The module consequently discusses the critical conceptual and applications overlaps between the criminological and psychological in society, the workplace and the professions, and addresses a relationship barrier which has been largely overlooked by many programmes which tend to focus on each field area as a separate entity rather then exploring the important relationship between them.
This module aims to bridge that gap and provide learners with an applied academic experience that covers both of these related field areas.
The module is therefore designed to broaden opportunities for individual CPD development; workplace skills development; further academic development and study; and enhanced employment opportunities within the related careers and allied professions.
The module is also aimed at providing a formal qualification in areas which will contribute to a greater breadth of choices for student/learners who may wish to subsequently pursue further academic qualifications in either Criminology or Forensic Psychology.
The applications which emerge from the study of these subject areas clearly have applications across a wide range of sectors in modern society including central and local government, the police and prison services, the court services, security services, and non-profit-making organisations, including the Health Service Executive (HSE) educational institutions and charities that work with young offenders or victims of crime.
Delivered by John O’Keeffe, the purpose of the Diploma in Criminology & Criminal Psychology is to equip learners with a basic understanding of various fields of Criminology (the scientific study of crime) and Forensic Psychology from a historical, contemporary and progressive perspective. In addition, fundamental psychological concepts will be considered, including personality disorders, mental disorder and crime, alongside social & environmental theories of crime and familial correlates of crime – to name but four. At the end of the course, learners will have a detailed understanding of the psychology and nature of criminal conduct.
From the outset, students will gain knowledge regarding matters such as the measurement and distribution of crime in society and official responses with regard to crime prevention and investigation. During the course, students will be exposed to the psychology of criminal conduct and be able to appreciate a range of perspectives from relevant literature that seeks to shed light on crime and its commission, from psychopathy and sexual offending to serial killing. By its conclusion, attendees will have a significant understanding of crime categories, offending behaviours, and how a criminological and psychological understanding impacts on prevention, rehabilitation, and treatment.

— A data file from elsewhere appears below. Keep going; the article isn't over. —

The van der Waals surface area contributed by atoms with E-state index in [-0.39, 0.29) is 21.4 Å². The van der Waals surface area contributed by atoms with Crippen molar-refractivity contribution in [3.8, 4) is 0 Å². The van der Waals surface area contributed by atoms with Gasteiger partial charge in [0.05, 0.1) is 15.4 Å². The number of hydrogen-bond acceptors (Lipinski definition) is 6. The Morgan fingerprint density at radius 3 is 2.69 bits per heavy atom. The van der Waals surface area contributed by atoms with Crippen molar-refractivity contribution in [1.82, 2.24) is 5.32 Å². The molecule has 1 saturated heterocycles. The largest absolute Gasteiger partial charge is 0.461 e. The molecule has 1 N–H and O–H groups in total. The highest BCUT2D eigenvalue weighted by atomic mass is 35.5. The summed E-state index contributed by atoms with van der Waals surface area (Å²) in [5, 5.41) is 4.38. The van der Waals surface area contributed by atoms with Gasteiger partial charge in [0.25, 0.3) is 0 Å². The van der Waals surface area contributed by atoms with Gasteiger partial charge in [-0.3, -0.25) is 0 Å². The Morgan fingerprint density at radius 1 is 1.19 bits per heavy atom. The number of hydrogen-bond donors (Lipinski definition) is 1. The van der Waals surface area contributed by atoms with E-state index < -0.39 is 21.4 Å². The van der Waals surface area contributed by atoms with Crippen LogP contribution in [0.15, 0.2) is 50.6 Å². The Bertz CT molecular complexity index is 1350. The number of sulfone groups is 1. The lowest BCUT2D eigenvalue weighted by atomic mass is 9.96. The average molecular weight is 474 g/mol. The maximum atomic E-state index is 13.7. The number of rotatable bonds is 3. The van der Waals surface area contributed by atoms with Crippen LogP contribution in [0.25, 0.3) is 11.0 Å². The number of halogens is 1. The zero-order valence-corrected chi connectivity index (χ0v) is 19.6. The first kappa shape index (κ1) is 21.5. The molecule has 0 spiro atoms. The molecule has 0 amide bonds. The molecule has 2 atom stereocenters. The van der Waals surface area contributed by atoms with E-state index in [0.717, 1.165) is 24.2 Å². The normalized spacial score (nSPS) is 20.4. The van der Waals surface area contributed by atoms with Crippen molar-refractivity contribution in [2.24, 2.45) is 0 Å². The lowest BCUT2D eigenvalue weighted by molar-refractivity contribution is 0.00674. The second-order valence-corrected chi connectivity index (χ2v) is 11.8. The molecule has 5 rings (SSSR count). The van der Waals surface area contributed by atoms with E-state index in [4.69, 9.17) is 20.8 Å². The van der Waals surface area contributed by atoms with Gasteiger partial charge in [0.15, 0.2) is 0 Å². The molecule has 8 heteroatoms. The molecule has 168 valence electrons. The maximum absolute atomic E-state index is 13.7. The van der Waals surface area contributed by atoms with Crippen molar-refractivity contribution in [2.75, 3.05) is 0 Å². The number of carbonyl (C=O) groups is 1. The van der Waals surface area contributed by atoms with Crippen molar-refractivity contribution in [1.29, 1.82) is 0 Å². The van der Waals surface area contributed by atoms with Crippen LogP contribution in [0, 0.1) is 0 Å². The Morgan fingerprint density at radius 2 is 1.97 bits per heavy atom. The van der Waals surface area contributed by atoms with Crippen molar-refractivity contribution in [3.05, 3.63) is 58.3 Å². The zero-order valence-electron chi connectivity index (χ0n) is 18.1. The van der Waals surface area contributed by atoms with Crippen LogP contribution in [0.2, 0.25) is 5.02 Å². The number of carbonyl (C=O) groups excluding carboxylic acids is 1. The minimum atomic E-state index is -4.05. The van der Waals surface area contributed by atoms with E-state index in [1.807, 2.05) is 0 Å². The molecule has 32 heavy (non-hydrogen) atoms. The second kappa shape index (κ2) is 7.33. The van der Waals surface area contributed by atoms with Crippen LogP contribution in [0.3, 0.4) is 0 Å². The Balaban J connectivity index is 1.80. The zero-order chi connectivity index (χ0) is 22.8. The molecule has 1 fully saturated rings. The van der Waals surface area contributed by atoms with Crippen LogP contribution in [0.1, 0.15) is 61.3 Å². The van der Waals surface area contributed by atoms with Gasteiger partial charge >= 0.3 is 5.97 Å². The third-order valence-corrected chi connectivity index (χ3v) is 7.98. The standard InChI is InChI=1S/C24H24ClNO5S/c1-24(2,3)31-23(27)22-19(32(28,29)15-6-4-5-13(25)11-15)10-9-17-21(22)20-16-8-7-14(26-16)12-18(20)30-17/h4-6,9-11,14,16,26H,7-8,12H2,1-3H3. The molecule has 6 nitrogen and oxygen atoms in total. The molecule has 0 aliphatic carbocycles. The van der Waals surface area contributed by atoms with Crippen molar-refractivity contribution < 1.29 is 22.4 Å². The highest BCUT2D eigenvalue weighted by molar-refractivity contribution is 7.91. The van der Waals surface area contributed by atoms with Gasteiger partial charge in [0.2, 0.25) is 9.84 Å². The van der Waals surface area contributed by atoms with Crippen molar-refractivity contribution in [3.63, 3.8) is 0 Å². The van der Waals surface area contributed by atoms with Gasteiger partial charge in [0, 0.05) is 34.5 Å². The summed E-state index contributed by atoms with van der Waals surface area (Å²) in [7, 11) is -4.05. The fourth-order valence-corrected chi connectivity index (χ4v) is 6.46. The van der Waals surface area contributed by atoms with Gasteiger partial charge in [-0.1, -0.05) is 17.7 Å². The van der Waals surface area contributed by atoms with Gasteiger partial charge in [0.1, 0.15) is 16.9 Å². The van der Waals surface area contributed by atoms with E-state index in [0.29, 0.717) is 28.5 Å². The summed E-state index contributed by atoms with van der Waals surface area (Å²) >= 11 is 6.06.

This course is offered from our Dublin City Centre location (South Great George’s Street, Dublin 2) and from our campus in Dundrum , Dublin 16.
This event has been approved for CPD credits for members of the Psychology Society of Ireland.
John O’Keeffe is a graduate of University College Dublin, UWE Bristol, London Metropolitan University and the University of Cambridge where he is a life member of Homerton College. He also holds a Doctoratus in Gister Studiorum (ad eundem Cantab.) from Trinity College, Dublin and memberships of the American Psychological Association, American Psychology Law Society, International Association of Forensic Psychology, the American Society of Criminology and the British Society of Criminology. He is Membership Secretary of the Criminology Association of Ireland.
From 2000-2010 he was Head and Dean of the Law School at Dublin Business School (incorporating Portobello College) where he taught both criminal and civil law. He is currently Head, Colleges of Criminology & Psychology at City Colleges and Director, Cold Case Unit and also an Adjunct Teaching Fellow in the School of Psychology, Trinity College. He was awarded an Honorary Visiting Fellowship in the Dept. of Neuroscience, Psychology & Behaviour at the University of Leicester and appointed a Visiting Scholar at the Dept. of Sociology, University of Leeds. He is also a Visiting Research Fellow, Dept. of Sociology at the University of Surrey. He is Chief Executive of AdVIC – Advocates for the Victims of Homicide.
John also works as a broadcaster and journalist (Deputy Editor of The Garda Review and Contributor, Sunday World) regularly appearing on television and radio where he speaks on matters related to criminology and forensic psychology.
He is currently engaged in research at the University of Oxford where he holds MCR memberships of both Oriel College and Exeter College.
The aims of the module are to:
- Provide students/learners with a critical foundation in, and understanding and comprehension of, the principles; concepts; theories; applications and contexts of criminology & forensic psychology and the relationship between these subjects and respective discipline areas.